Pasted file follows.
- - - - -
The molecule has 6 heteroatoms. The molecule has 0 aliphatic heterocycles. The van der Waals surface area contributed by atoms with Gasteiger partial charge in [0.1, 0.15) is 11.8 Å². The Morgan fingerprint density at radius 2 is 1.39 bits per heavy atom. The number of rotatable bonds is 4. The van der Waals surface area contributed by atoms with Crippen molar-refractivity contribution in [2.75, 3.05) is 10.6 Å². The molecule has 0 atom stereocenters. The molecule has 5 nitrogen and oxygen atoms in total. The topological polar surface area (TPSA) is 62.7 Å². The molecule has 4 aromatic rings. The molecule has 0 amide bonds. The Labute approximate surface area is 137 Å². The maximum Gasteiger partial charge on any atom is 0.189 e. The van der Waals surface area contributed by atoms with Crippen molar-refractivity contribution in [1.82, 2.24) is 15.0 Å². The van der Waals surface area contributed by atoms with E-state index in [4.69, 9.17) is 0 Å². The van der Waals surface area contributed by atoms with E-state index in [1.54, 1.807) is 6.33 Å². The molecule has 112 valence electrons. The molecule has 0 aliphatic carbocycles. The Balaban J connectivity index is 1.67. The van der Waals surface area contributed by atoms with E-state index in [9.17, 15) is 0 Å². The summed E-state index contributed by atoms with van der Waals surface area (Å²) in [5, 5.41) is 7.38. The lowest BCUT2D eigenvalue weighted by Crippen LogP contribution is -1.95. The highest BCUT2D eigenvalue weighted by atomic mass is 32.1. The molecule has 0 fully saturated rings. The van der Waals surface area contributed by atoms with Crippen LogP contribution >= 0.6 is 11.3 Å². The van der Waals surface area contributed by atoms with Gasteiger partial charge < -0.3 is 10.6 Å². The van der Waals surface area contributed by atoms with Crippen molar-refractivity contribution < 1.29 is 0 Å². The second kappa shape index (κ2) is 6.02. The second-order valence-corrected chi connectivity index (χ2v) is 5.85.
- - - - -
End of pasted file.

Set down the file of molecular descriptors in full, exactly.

The molecule has 6 heteroatoms. The molecule has 0 aliphatic heterocycles. The van der Waals surface area contributed by atoms with Gasteiger partial charge in [0.1, 0.15) is 11.8 Å². The Morgan fingerprint density at radius 2 is 1.39 bits per heavy atom. The number of rotatable bonds is 4. The van der Waals surface area contributed by atoms with Crippen molar-refractivity contribution in [2.75, 3.05) is 10.6 Å². The molecule has 0 atom stereocenters. The molecule has 5 nitrogen and oxygen atoms in total. The topological polar surface area (TPSA) is 62.7 Å². The molecule has 4 aromatic rings. The molecule has 0 amide bonds. The Labute approximate surface area is 137 Å². The maximum Gasteiger partial charge on any atom is 0.189 e. The van der Waals surface area contributed by atoms with Crippen molar-refractivity contribution in [1.82, 2.24) is 15.0 Å². The van der Waals surface area contributed by atoms with E-state index in [4.69, 9.17) is 0 Å². The van der Waals surface area contributed by atoms with E-state index in [1.54, 1.807) is 6.33 Å². The molecule has 112 valence electrons. The molecule has 0 aliphatic carbocycles. The Balaban J connectivity index is 1.67. The van der Waals surface area contributed by atoms with E-state index in [9.17, 15) is 0 Å². The summed E-state index contributed by atoms with van der Waals surface area (Å²) in [5, 5.41) is 7.38. The lowest BCUT2D eigenvalue weighted by Crippen LogP contribution is -1.95. The highest BCUT2D eigenvalue weighted by atomic mass is 32.1. The molecule has 0 fully saturated rings. The van der Waals surface area contributed by atoms with Crippen LogP contribution >= 0.6 is 11.3 Å². The van der Waals surface area contributed by atoms with Gasteiger partial charge < -0.3 is 10.6 Å². The van der Waals surface area contributed by atoms with Crippen molar-refractivity contribution < 1.29 is 0 Å². The second kappa shape index (κ2) is 6.02. The second-order valence-corrected chi connectivity index (χ2v) is 5.85.